If you get a drill press, make sure you get one that has a spindle
travel of at LEAST 2.5", preferably longer. It may take time to find a
model you like with this underappreciated feature, and maybe cost a
little more, but IMHO, its worth it.
I agree with Edwin. Get at least a 12" swing. I got a bench top DP
with a 10" swing and it's the bare minimum I could live with. I
would've been nice if I had gotten one with a 12" swing at least.
On Fri, 05 Mar 2004 20:35:55 GMT, "searcher1"
On Fri, 05 Mar 2004 22:46:18 -0800, Layne <> wrote:
The main difference I've noticed between bench top and floor standing
drill presses is quill travel.
Most bench tops have 2 1/2" to 3" of quill travel. Most floor
standers have 3 1/2" to 4 1/2" or more of quill travel.
A lot of people have them and claim they're just dandy, but every one I've
ever looked at has been incredibly crappy.
My first drill press was a 10" benchtop. It was very useful, but I found it
somewhat limiting. Two or three years later, I swapped for a 15" floor
model. If I had it all to do over again, I would have gone straight for
the floor model.
I rarely use more than a quarter of the table travel, but I very regularly
use more table travel than I had on the benchtop. It has a beefier chuck
that runs truer, and actually grips small bits better than the smaller
chuck did. A floor model can do everything a benchtop can do, but the
reverse just isn't true.
Michael McIntyre ---- Silvan < firstname.lastname@example.org>
Linux fanatic, and certified Geek; registered Linux user #243621
unless he gets Craftsman or HF. [running and ducking for cover]
Just kidding folks! It's a funny. Not meant to impugn your favorite
brand. Save the flames for when I'm seriously rotten. This is a J-O-K-E.
What's the appropriate acronym for running/ducking. I used to use it on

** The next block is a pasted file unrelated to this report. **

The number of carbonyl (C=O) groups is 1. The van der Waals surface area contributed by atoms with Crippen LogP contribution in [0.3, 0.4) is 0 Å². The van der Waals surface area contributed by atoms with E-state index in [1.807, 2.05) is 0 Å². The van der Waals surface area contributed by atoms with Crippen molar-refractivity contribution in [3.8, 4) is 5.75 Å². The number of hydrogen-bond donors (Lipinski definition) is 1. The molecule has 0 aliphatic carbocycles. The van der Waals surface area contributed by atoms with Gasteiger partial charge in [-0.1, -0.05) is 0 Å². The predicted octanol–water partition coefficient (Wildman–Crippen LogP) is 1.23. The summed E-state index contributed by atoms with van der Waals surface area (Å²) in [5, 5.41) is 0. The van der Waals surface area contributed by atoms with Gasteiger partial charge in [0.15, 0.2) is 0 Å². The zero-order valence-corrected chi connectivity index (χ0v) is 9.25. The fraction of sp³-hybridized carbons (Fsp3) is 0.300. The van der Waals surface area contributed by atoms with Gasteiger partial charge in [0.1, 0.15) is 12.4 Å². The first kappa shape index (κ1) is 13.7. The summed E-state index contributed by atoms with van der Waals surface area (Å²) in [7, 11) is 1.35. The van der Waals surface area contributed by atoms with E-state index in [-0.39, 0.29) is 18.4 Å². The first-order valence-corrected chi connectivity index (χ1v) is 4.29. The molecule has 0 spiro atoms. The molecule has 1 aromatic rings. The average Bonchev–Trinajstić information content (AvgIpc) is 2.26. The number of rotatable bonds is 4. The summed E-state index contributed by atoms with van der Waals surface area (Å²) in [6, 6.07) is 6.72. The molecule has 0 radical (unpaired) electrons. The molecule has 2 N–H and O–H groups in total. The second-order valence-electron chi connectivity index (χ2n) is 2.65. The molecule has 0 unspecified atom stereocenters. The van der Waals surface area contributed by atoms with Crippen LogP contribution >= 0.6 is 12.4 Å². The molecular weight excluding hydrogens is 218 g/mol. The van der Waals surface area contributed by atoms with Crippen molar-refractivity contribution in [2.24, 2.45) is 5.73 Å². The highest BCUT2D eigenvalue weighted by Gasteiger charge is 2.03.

Compuserve. The mind is the second thing to go...
I agree with this concept 99.9%...the only knock on it is that often, if you
wait until the last minute, you end up having to buy less of a machine than
you otherwise would have since the ONLY DP/OSS/BS that is available now or
for the next 3 weeks is this Harbor Fright-type thing.
This can, obviously, be worked around by figuring out what you'll need
BEFORE actually making chips/dust, but how many of us haven't jumped into a
job just a teensy bit too quickly?
Yeah, I have been using my router and a stright bit to give me a stright
edge which to join, so I guess if that is working for me right now I can put
off the jointer. Plus I get an almost perfect cut with my TS, at least when
I make the cut I can flipp the boards and have them butt perfectly. I think
that I will go with a 12 in DP now, on to which model to choose. I have a
budget of 200.00 and would also like to get a set of forstner bits with the
Big congrads on the router/table saw use for squaring boards. That is
how we learn. Recent tool book had Rigid DP, 15 inch as a good #2,
which was $100 USD less than #1. My BORG has that for $298.
Patience is more than a virtue.
It depends, of course, on what you need to do. You can't resaw a
board with a drill press and you can't bore a square hole with a
bandsaw. You have to think about what you want to do that you
currently can't because you don't have the tools to do it with.
(That said, I can tell you the my DP gets used far more often than my
BS, and also far more often than I ever thought it would.)
On Fri, 05 Mar 2004 19:15:29 GMT, "searcher1"
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